Almanac Reading – The ugly Australian: evolution of a cricket species (from “The Cricket Monthly”)

On 25 April 2019 “The Cricket Monthly” published an essay by Melbourne writer Jarrod Kimber.

The by-line asks:

How did Australian cricket come to be synonymous with hostility, gamesmanship and verbal abuse? A year on from Sandpapergate, we explore a thorny subject.

The essay is here:–the-evolution-of-a-cricket-species


What are your thoughts?


Previous Almanac writing on similar topics includes:

Revisiting a rant from Feb 2011, has anything changed? – John Harms – 24 June, 2018

Resistance to culture change: Junior coach’s letter ignored in 2013 – 28 March, 2018

Cheating at cricket: acceptable standards; forgiveness & the false equivalence of #metoo – David Wilson – 28 March, 2018



  1. Excellent work, J Kimber.
    There is simply no justification for carrying on like a pork chop.
    Efforts of the Australian women’s team a strong case in point.

    I saw Konrad Marshall tweet this a link to J Kimber’s story yesterday – in it he suggested that his brothers now actively barrack AGAINST Australia. For the reasons outlined by J Kimber.

    Something in me snapped with Cape Town (the build-up, incident, repercussions).
    Still adrift from the Australian men’s cricket team.

  2. I’m sure i’ve read this article before.

    Maybe it was a different decade, with a different author, different individual players, different specific events. Is there something about Australian cricket that brings out a modern day variant of the cultural cringe? It’s always about the Australians being the baddies, the instigators. I’m so far over this now, i probably shouldn’t care if our players are the instigators. It doesn’t seem to matter they’re always blamed.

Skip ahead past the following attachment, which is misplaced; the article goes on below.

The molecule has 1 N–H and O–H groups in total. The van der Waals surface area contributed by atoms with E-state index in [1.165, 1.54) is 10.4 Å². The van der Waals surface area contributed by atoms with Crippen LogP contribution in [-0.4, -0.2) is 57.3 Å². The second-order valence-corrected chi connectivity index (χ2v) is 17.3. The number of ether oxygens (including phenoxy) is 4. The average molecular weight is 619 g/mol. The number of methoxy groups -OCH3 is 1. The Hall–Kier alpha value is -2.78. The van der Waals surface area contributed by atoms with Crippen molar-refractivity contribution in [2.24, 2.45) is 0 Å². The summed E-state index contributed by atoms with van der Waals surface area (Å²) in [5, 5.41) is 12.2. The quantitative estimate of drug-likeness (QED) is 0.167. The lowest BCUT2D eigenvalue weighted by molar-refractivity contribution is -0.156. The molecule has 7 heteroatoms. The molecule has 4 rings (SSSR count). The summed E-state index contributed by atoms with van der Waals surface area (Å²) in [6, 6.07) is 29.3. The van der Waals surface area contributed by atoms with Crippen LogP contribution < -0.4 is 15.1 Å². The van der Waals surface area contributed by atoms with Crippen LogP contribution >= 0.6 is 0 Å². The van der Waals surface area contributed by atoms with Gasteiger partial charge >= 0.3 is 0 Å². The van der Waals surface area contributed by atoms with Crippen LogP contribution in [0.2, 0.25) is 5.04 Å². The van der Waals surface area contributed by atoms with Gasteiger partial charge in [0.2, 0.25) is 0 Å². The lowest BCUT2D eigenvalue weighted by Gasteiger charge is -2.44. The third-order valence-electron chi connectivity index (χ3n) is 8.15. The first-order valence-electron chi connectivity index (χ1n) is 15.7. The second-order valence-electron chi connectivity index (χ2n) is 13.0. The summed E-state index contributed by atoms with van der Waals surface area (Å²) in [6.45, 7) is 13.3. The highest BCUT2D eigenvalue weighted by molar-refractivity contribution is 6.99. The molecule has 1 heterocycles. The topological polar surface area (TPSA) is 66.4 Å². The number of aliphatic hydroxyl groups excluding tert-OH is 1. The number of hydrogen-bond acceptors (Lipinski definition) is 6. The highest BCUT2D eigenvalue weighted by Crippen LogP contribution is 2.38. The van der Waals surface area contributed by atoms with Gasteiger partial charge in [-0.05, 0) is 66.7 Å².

The harsh sentences handed out to Bancroft, Warner and Smith do nothing to placate the vocal cohort who never fail to ‘rubbish’ Australian cricket.Where has been the nuanced debate comparing the sentences meted out to the Australian trio, compared to other cricketing cheats? For those in this cohort please remind me of your reactions when Andrew Symonds was apparently racially abused, with the ACB being as strong in their support of him as a wet lettuce leaf.

    I don’t think the Australians are exemplary on the field. In the last World Cup i found the behavior of Starc and Haddin embarrassing, but are the Australians the worst/only who behave badly ? Time to move beyond the self-flagellation to a more nuanced understanding/discussion of cricketers behavior.

    The Ugly Australian ? Give it a break.


  3. Well Glenl Reading stuff like this makes me choke on my weeties. The extremely harsh penalties handed out to Bancroft, Warner and Smith were a joke. Sure, what they did was not good but players from other countries who were just as guilty were given piss weak penalties.

    As far as [bending the rules] goes, Sri Lankan Murali, the greatest chucker of all time was allowed to keep playing – they even changed the rules so that his action became legal. Apparently he was a”good bloke” but still [he did not bowl within the rules as far as I am concerned]. Not only that but umpires that called him for throwing were not backed by the cricket establishment – disgraceful.

    Over the years i have found displays from many overseas players just as boorish as some of our Aussies – I could name them but i won’t

    That being said, Bancroft and co should not be excused for their downright stupid actions.

    Ed’s note – this comment has been edited to remove defamatory statements. However the same opinion has been retained.

  4. Fisho, i couldn’t agree with you more on that chucker.

    As the great Indian spin bowler Bishen Bedi put it; his wickets should be recorded as run outs. ’nuff said.


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